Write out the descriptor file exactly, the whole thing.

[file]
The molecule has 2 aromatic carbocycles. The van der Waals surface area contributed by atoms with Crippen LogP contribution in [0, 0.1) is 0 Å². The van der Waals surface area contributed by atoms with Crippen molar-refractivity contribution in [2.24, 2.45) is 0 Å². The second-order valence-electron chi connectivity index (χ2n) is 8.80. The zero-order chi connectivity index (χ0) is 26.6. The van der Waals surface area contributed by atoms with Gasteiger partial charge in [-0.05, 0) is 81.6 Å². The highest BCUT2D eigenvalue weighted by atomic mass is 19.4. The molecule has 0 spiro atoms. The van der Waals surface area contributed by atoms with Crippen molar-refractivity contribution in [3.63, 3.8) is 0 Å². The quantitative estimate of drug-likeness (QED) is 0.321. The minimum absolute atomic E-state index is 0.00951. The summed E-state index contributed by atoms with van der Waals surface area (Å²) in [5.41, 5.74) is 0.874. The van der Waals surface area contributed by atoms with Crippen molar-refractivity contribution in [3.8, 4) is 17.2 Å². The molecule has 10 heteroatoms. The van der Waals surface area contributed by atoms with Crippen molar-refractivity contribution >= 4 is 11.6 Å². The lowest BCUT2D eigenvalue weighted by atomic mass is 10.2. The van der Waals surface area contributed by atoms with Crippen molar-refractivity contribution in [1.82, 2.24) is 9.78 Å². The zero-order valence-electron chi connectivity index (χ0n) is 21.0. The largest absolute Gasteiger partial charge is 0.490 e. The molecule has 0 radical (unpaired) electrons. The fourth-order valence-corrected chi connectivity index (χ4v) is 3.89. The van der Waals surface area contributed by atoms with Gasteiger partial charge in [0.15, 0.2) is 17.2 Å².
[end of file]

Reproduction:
The molecule has 2 aromatic carbocycles. The van der Waals surface area contributed by atoms with Crippen LogP contribution in [0, 0.1) is 0 Å². The van der Waals surface area contributed by atoms with Crippen molar-refractivity contribution in [2.24, 2.45) is 0 Å². The second-order valence-electron chi connectivity index (χ2n) is 8.80. The zero-order chi connectivity index (χ0) is 26.6. The van der Waals surface area contributed by atoms with Gasteiger partial charge in [-0.05, 0) is 81.6 Å². The highest BCUT2D eigenvalue weighted by atomic mass is 19.4. The molecule has 0 spiro atoms. The van der Waals surface area contributed by atoms with Crippen molar-refractivity contribution in [3.63, 3.8) is 0 Å². The quantitative estimate of drug-likeness (QED) is 0.321. The minimum absolute atomic E-state index is 0.00951. The summed E-state index contributed by atoms with van der Waals surface area (Å²) in [5.41, 5.74) is 0.874. The van der Waals surface area contributed by atoms with Crippen molar-refractivity contribution in [3.8, 4) is 17.2 Å². The molecule has 10 heteroatoms. The van der Waals surface area contributed by atoms with Crippen molar-refractivity contribution >= 4 is 11.6 Å². The lowest BCUT2D eigenvalue weighted by atomic mass is 10.2. The van der Waals surface area contributed by atoms with Crippen molar-refractivity contribution in [1.82, 2.24) is 9.78 Å². The zero-order valence-electron chi connectivity index (χ0n) is 21.0. The largest absolute Gasteiger partial charge is 0.490 e. The molecule has 0 radical (unpaired) electrons. The fourth-order valence-corrected chi connectivity index (χ4v) is 3.89. The van der Waals surface area contributed by atoms with Gasteiger partial charge in [0.15, 0.2) is 17.2 Å².